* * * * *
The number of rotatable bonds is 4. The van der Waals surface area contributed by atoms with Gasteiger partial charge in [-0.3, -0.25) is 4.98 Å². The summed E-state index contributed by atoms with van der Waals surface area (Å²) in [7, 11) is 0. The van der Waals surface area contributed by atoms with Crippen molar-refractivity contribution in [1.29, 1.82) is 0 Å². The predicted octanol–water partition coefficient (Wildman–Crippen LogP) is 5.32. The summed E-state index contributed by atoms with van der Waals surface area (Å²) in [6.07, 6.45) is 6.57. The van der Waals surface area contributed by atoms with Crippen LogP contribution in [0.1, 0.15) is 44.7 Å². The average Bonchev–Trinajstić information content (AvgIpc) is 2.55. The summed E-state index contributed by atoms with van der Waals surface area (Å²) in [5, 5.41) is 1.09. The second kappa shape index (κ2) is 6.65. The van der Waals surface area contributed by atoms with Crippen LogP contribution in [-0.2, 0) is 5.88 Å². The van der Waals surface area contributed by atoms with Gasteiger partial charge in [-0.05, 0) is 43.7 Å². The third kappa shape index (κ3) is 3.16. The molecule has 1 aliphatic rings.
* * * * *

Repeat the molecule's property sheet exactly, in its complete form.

The number of rotatable bonds is 4. The van der Waals surface area contributed by atoms with Gasteiger partial charge in [-0.3, -0.25) is 4.98 Å². The summed E-state index contributed by atoms with van der Waals surface area (Å²) in [7, 11) is 0. The van der Waals surface area contributed by atoms with Crippen molar-refractivity contribution in [1.29, 1.82) is 0 Å². The predicted octanol–water partition coefficient (Wildman–Crippen LogP) is 5.32. The summed E-state index contributed by atoms with van der Waals surface area (Å²) in [6.07, 6.45) is 6.57. The van der Waals surface area contributed by atoms with Crippen LogP contribution in [0.1, 0.15) is 44.7 Å². The average Bonchev–Trinajstić information content (AvgIpc) is 2.55. The summed E-state index contributed by atoms with van der Waals surface area (Å²) in [5, 5.41) is 1.09. The second kappa shape index (κ2) is 6.65. The van der Waals surface area contributed by atoms with Crippen LogP contribution in [-0.2, 0) is 5.88 Å². The van der Waals surface area contributed by atoms with Gasteiger partial charge in [-0.05, 0) is 43.7 Å². The third kappa shape index (κ3) is 3.16. The molecule has 1 aliphatic rings.